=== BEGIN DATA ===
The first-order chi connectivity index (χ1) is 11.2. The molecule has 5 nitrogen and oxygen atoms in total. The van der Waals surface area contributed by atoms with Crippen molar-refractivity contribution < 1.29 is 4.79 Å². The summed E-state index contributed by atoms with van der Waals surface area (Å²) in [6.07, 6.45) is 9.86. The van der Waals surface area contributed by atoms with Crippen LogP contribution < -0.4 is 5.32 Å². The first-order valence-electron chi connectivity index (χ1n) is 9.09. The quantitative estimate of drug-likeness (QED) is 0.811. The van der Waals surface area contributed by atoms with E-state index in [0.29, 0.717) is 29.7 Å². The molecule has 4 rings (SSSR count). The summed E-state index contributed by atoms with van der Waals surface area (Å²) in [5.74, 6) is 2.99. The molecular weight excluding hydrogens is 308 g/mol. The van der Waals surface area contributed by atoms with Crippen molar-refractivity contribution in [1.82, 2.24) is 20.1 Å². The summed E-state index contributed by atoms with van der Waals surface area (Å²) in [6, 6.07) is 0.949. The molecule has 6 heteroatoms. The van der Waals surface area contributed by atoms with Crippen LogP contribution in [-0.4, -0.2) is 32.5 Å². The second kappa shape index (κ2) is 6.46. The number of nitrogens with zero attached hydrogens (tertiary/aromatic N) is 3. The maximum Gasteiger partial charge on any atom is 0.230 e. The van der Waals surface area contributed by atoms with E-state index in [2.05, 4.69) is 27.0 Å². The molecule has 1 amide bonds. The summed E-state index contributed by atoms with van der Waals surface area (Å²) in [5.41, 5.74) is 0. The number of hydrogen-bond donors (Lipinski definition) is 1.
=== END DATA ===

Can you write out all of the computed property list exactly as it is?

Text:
The first-order chi connectivity index (χ1) is 11.2. The molecule has 5 nitrogen and oxygen atoms in total. The van der Waals surface area contributed by atoms with Crippen molar-refractivity contribution < 1.29 is 4.79 Å². The summed E-state index contributed by atoms with van der Waals surface area (Å²) in [6.07, 6.45) is 9.86. The van der Waals surface area contributed by atoms with Crippen LogP contribution < -0.4 is 5.32 Å². The first-order valence-electron chi connectivity index (χ1n) is 9.09. The quantitative estimate of drug-likeness (QED) is 0.811. The van der Waals surface area contributed by atoms with E-state index in [0.29, 0.717) is 29.7 Å². The molecule has 4 rings (SSSR count). The summed E-state index contributed by atoms with van der Waals surface area (Å²) in [5.74, 6) is 2.99. The molecular weight excluding hydrogens is 308 g/mol. The van der Waals surface area contributed by atoms with Crippen molar-refractivity contribution in [1.82, 2.24) is 20.1 Å². The summed E-state index contributed by atoms with van der Waals surface area (Å²) in [6, 6.07) is 0.949. The molecule has 6 heteroatoms. The van der Waals surface area contributed by atoms with Crippen LogP contribution in [-0.4, -0.2) is 32.5 Å². The second kappa shape index (κ2) is 6.46. The number of nitrogens with zero attached hydrogens (tertiary/aromatic N) is 3. The maximum Gasteiger partial charge on any atom is 0.230 e. The van der Waals surface area contributed by atoms with E-state index in [2.05, 4.69) is 27.0 Å². The molecule has 1 amide bonds. The summed E-state index contributed by atoms with van der Waals surface area (Å²) in [5.41, 5.74) is 0. The number of hydrogen-bond donors (Lipinski definition) is 1.